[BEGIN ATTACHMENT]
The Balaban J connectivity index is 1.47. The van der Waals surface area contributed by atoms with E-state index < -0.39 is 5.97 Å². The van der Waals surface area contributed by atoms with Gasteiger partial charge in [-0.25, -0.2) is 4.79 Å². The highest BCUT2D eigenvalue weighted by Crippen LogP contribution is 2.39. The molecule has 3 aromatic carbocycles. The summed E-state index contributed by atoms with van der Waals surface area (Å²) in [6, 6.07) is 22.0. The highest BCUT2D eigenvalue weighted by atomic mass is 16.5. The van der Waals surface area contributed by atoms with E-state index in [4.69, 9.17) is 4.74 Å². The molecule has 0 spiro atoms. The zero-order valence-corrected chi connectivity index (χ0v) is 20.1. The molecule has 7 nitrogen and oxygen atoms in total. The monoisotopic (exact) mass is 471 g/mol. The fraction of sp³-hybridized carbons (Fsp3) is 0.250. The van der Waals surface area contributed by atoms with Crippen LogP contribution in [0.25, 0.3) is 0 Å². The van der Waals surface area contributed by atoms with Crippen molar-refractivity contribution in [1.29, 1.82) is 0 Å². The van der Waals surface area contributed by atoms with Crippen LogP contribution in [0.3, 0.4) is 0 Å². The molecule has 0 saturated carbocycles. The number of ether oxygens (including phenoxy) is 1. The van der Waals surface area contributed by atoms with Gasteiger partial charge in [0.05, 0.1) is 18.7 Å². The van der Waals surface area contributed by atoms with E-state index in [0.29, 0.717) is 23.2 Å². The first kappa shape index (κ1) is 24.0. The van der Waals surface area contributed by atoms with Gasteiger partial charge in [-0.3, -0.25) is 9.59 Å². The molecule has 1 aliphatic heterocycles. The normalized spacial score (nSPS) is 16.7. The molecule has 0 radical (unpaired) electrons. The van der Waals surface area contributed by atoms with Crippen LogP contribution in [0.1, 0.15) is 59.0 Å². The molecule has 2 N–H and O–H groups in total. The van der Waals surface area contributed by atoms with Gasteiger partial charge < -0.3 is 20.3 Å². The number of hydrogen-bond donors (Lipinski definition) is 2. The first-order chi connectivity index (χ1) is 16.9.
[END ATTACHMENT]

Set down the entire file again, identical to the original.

The Balaban J connectivity index is 1.47. The van der Waals surface area contributed by atoms with E-state index < -0.39 is 5.97 Å². The van der Waals surface area contributed by atoms with Gasteiger partial charge in [-0.25, -0.2) is 4.79 Å². The highest BCUT2D eigenvalue weighted by Crippen LogP contribution is 2.39. The molecule has 3 aromatic carbocycles. The summed E-state index contributed by atoms with van der Waals surface area (Å²) in [6, 6.07) is 22.0. The highest BCUT2D eigenvalue weighted by atomic mass is 16.5. The van der Waals surface area contributed by atoms with E-state index in [4.69, 9.17) is 4.74 Å². The molecule has 0 spiro atoms. The zero-order valence-corrected chi connectivity index (χ0v) is 20.1. The molecule has 7 nitrogen and oxygen atoms in total. The monoisotopic (exact) mass is 471 g/mol. The fraction of sp³-hybridized carbons (Fsp3) is 0.250. The van der Waals surface area contributed by atoms with Crippen LogP contribution in [0.25, 0.3) is 0 Å². The van der Waals surface area contributed by atoms with Crippen molar-refractivity contribution in [1.29, 1.82) is 0 Å². The van der Waals surface area contributed by atoms with Crippen LogP contribution in [0.3, 0.4) is 0 Å². The molecule has 0 saturated carbocycles. The number of ether oxygens (including phenoxy) is 1. The van der Waals surface area contributed by atoms with Gasteiger partial charge in [0.05, 0.1) is 18.7 Å². The van der Waals surface area contributed by atoms with E-state index in [0.29, 0.717) is 23.2 Å². The first kappa shape index (κ1) is 24.0. The van der Waals surface area contributed by atoms with Gasteiger partial charge in [-0.3, -0.25) is 9.59 Å². The molecule has 1 aliphatic heterocycles. The normalized spacial score (nSPS) is 16.7. The molecule has 0 radical (unpaired) electrons. The van der Waals surface area contributed by atoms with Crippen LogP contribution in [0.1, 0.15) is 59.0 Å². The molecule has 2 N–H and O–H groups in total. The van der Waals surface area contributed by atoms with Gasteiger partial charge < -0.3 is 20.3 Å². The number of hydrogen-bond donors (Lipinski definition) is 2. The first-order chi connectivity index (χ1) is 16.9.